Shannon Glenn is the owner and founder of Sleep Well Children Consulting and a Certified Pediatric Sleep Specialist. She is dedicated to helping parents assist their children and babies in developing healthy sleep habits. With a B.A. in Psychology, Shannon has worked extensively with children and their families for over 15 years in a variety of settings. She has been offering sleep solutions for over six years.
How to get the best use out of a night light?
Should a night light be used in a child’s room? If so, how bright should it be? What color is best? Where should it be placed? I am often asked about using a night light in a child’s bedroom, if you have a young child you have more than likely have had the night light discussion. It is a tricky one because while night lights have a good purpose when used appropriately, they can also be problematic.
As a rule of thumb, I recommend that a baby or young child’s room be completely dark without any light at all. It is best for our bodies to sleep in a dark room. The darkness keeps our melatonin levels elevated and allow us to sleep well. I actually recommend that a child’s room be completely dark until he comes to you and tells you he is afraid of the dark or his room. This typically happens around 3 years old, when a child’s imagination is really advancing. Then a night light can have a lot of power to help alleviate fears, which is really what a night light should be for, to make a child feel more comfortable in his room.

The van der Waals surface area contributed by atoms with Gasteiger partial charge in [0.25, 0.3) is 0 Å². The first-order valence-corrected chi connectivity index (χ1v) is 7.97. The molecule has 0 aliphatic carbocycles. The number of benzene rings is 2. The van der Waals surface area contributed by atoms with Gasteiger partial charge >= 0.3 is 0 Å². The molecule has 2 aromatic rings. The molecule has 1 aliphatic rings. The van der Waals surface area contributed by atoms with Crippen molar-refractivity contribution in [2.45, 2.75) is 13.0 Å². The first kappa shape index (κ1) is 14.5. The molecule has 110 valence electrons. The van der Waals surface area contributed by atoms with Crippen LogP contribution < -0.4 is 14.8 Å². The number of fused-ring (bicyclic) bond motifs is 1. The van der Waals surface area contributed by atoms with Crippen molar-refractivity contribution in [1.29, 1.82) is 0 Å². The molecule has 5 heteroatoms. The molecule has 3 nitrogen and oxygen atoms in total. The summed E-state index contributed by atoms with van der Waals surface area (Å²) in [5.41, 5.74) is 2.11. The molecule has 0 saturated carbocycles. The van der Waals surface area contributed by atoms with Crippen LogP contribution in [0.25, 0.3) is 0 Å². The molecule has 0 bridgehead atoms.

A low lit red night light is best. According to research, a red night light does not interfere as much with melatonin production as a blue light or a white light does. Too bright of a night light can make it more difficult for a child to stay asleep. When a child comes to a light state of sleep (which they do a few times each night) a bright night light can cause them to wake up completely. This is also true of night lights that project light onto the walls or ceiling or have intermittent light.
Finally, place the light in a spot that it will not be directly shining into your child’s eyes when your child is laying down. It will be less distracting for your child as well if it is not in direct sight.
Hope this is helpful information for your night light discussion and that your child is happy in his room and sleeping well.
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Why didn’t we try this sooner?! As we speak he is sound asleep in his crib – and has been since 7:15 pm.Karianne Wanggaard